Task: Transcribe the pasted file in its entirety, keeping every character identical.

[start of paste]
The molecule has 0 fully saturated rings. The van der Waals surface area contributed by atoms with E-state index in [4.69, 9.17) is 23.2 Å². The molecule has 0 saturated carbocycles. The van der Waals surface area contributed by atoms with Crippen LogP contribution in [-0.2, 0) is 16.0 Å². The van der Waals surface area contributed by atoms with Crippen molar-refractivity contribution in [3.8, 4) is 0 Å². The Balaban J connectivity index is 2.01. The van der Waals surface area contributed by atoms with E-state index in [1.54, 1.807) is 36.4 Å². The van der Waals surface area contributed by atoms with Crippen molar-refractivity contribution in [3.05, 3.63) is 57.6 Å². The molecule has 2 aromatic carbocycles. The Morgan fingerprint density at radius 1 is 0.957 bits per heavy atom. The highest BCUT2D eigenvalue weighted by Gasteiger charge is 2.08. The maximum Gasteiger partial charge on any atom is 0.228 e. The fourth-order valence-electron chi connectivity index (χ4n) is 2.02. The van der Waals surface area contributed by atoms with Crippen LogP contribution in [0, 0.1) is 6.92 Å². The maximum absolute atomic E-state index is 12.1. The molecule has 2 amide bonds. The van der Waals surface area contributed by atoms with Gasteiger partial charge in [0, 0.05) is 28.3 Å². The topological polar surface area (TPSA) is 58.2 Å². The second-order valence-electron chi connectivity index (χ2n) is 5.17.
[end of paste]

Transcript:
The molecule has 0 fully saturated rings. The van der Waals surface area contributed by atoms with E-state index in [4.69, 9.17) is 23.2 Å². The molecule has 0 saturated carbocycles. The van der Waals surface area contributed by atoms with Crippen LogP contribution in [-0.2, 0) is 16.0 Å². The van der Waals surface area contributed by atoms with Crippen molar-refractivity contribution in [3.8, 4) is 0 Å². The Balaban J connectivity index is 2.01. The van der Waals surface area contributed by atoms with E-state index in [1.54, 1.807) is 36.4 Å². The van der Waals surface area contributed by atoms with Crippen molar-refractivity contribution in [3.05, 3.63) is 57.6 Å². The molecule has 2 aromatic carbocycles. The Morgan fingerprint density at radius 1 is 0.957 bits per heavy atom. The highest BCUT2D eigenvalue weighted by Gasteiger charge is 2.08. The maximum Gasteiger partial charge on any atom is 0.228 e. The fourth-order valence-electron chi connectivity index (χ4n) is 2.02. The van der Waals surface area contributed by atoms with Crippen LogP contribution in [0, 0.1) is 6.92 Å². The maximum absolute atomic E-state index is 12.1. The molecule has 2 amide bonds. The van der Waals surface area contributed by atoms with Gasteiger partial charge in [0, 0.05) is 28.3 Å². The topological polar surface area (TPSA) is 58.2 Å². The second-order valence-electron chi connectivity index (χ2n) is 5.17.